St Vincent and the Grenadines is a constitutional monarchy and representative democracy with Queen Elizabeth II as head of state, represented by a governor-general. The unicameral legislature, the House of Assembly, has 21 members. Fifteen members are elected at least every five years by universal adult suffrage, six senators are appointed by the governor-general on the advice of the prime minister, and two on the advice of the leader of the opposition. The leader of the majority party in the House of Assembly becomes prime minister, and selects and heads a cabinet.
The Eastern Caribbean Supreme Court was established (as the West Indies Associated States Supreme Court) in 1967 with its headquarters in Castries in St Lucia, and is responsible for the administration of justice in its member states including St Vincent and the Grenadines. It comprises the High Court of Justice and the Court of Appeal.
The High Court has 16 justices, two of whom are permanently resident in the country and sit in the court of summary jurisdiction. Less serious cases are heard in magistrates’ courts. The Court of Appeal is itinerant. The High Court’s jurisdiction includes fundamental rights and freedoms, and constitutional issues.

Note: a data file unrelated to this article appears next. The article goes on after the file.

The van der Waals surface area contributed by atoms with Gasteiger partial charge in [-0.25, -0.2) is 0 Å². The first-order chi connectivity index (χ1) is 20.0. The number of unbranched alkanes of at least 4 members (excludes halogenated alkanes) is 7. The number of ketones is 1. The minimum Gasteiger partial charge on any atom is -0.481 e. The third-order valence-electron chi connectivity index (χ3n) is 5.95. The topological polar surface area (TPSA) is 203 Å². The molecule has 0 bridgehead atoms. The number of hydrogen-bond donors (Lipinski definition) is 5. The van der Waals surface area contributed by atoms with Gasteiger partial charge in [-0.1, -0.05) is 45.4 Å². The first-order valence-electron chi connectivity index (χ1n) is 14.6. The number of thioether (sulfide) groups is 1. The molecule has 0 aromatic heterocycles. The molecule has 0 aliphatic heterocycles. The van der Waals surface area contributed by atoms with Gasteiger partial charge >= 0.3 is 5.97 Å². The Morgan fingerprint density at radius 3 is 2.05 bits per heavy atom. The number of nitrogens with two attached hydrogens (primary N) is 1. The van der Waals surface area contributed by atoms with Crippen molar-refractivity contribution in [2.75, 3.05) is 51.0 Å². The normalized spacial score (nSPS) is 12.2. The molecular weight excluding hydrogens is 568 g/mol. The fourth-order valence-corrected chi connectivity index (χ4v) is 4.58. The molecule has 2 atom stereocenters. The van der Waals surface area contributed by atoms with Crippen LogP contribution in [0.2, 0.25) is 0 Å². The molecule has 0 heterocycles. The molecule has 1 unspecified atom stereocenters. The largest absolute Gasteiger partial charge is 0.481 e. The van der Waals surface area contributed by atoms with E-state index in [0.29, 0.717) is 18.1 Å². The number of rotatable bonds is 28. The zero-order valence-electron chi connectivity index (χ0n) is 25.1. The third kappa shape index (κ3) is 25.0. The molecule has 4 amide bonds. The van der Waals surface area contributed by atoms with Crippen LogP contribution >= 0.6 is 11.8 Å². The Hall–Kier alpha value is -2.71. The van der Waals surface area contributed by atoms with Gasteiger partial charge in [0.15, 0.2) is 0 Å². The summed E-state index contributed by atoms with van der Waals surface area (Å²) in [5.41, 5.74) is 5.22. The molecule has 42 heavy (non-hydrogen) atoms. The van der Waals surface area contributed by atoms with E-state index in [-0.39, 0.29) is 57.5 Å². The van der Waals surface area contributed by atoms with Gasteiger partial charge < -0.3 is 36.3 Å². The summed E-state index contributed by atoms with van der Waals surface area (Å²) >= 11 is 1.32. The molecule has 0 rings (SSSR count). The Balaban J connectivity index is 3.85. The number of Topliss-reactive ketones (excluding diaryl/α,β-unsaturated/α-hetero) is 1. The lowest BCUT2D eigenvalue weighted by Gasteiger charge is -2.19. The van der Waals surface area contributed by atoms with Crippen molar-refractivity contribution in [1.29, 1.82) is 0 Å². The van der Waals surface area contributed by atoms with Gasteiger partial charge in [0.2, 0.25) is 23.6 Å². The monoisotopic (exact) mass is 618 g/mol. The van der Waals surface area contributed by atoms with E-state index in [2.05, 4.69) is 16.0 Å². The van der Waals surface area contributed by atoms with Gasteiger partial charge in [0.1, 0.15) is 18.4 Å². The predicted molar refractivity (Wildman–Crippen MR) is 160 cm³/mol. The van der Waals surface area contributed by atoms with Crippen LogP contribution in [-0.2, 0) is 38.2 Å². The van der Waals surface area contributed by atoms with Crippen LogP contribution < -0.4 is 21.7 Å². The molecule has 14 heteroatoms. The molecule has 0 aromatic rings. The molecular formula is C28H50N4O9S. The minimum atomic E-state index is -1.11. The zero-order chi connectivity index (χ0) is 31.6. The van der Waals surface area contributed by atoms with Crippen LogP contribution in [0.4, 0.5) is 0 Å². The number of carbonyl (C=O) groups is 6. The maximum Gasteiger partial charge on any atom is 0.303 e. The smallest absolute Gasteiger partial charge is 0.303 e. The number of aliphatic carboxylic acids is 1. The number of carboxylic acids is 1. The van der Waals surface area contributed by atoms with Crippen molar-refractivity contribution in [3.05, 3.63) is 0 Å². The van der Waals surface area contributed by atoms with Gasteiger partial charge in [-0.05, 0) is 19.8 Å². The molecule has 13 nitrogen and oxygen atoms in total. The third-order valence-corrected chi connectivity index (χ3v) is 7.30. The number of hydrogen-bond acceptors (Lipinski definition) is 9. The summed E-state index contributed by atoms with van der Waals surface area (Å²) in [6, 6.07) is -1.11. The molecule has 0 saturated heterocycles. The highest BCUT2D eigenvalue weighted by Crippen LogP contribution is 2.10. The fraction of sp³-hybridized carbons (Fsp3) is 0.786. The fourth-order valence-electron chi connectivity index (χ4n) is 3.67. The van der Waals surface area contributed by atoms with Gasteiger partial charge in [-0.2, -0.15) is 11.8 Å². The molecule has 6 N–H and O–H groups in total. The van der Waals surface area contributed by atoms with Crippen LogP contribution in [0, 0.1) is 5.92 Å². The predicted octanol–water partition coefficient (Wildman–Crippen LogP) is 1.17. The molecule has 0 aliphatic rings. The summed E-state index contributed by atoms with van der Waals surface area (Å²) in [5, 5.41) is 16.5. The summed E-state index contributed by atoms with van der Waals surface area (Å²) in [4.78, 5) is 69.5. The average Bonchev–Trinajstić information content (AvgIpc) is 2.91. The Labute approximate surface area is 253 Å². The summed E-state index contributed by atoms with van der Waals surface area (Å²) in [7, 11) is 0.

The islands of St Vincent and the Grenadines, located between the Caribbean Sea and North Atlantic Ocean and north of Trinidad and Tobago, are also known as the ‘gems of the Antilles’. When Columbus sighted the principal island on 22 January 1498, he named it after the saint whose feast falls on that day.
The Caribs put up a strong resistance to European intrusion, which prevented colonisation on St Vincent until the early 18th century. The Treaty of Versailles of 1783 recognised St Vincent as a British colony.
Between 1960 and 1962, St Vincent and the Grenadines was a distinct administrative unit of the Federation of the West Indies. Internal self-government was achieved in 1969 and full independence came a decade later. Elections held two months after independence in 1979 gave an overwhelming victory to Milton Cato’s St Vincent Labour Party (SVLP), the party which had campaigned most vigorously for independence. In the election of 1984, James Fitz-Allen Mitchell’s New Democratic Party (NDP) was victorious.
The NDP was returned to power in the 1989 elections, and also in the 1994 elections, when it took 12 seats. The remaining three seats in 1994 went to the SVLP and Movement for National Unity coalition, which later merged to become the Unity Labour Party (ULP).
In March 2001, a victory by the ULP ended almost 17 years of NDP dominance.
The ULP won a third consecutive general election in December 2010, and Dr Ralph Gonsalves was returned as prime minister.